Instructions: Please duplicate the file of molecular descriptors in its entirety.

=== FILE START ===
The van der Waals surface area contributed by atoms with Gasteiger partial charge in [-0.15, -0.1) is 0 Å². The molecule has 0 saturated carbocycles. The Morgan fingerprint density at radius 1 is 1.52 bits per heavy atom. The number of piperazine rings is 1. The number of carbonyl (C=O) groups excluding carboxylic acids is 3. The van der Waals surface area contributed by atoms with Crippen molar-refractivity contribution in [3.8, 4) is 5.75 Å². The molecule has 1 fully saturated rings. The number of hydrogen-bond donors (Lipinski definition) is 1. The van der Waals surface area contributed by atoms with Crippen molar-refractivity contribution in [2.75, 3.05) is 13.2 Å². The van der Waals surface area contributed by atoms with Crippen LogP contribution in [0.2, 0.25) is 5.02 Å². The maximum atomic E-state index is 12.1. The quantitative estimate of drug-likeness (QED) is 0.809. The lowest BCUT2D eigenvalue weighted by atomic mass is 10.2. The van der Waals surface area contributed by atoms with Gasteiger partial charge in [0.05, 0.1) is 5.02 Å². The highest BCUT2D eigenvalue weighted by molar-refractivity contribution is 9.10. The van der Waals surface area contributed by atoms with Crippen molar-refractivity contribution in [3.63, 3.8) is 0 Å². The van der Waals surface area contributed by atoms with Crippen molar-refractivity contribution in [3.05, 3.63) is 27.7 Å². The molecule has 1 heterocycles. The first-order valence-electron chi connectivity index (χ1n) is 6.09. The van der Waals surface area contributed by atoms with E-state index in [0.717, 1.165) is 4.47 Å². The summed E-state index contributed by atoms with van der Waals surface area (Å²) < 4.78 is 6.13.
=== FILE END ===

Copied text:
The van der Waals surface area contributed by atoms with Gasteiger partial charge in [-0.15, -0.1) is 0 Å². The molecule has 0 saturated carbocycles. The Morgan fingerprint density at radius 1 is 1.52 bits per heavy atom. The number of piperazine rings is 1. The number of carbonyl (C=O) groups excluding carboxylic acids is 3. The van der Waals surface area contributed by atoms with Crippen molar-refractivity contribution in [3.8, 4) is 5.75 Å². The molecule has 1 fully saturated rings. The number of hydrogen-bond donors (Lipinski definition) is 1. The van der Waals surface area contributed by atoms with Crippen molar-refractivity contribution in [2.75, 3.05) is 13.2 Å². The van der Waals surface area contributed by atoms with Crippen LogP contribution in [0.2, 0.25) is 5.02 Å². The maximum atomic E-state index is 12.1. The quantitative estimate of drug-likeness (QED) is 0.809. The lowest BCUT2D eigenvalue weighted by atomic mass is 10.2. The van der Waals surface area contributed by atoms with Gasteiger partial charge in [0.05, 0.1) is 5.02 Å². The highest BCUT2D eigenvalue weighted by molar-refractivity contribution is 9.10. The van der Waals surface area contributed by atoms with Crippen molar-refractivity contribution in [3.63, 3.8) is 0 Å². The van der Waals surface area contributed by atoms with Crippen molar-refractivity contribution in [3.05, 3.63) is 27.7 Å². The molecule has 1 heterocycles. The first-order valence-electron chi connectivity index (χ1n) is 6.09. The van der Waals surface area contributed by atoms with E-state index in [0.717, 1.165) is 4.47 Å². The summed E-state index contributed by atoms with van der Waals surface area (Å²) < 4.78 is 6.13.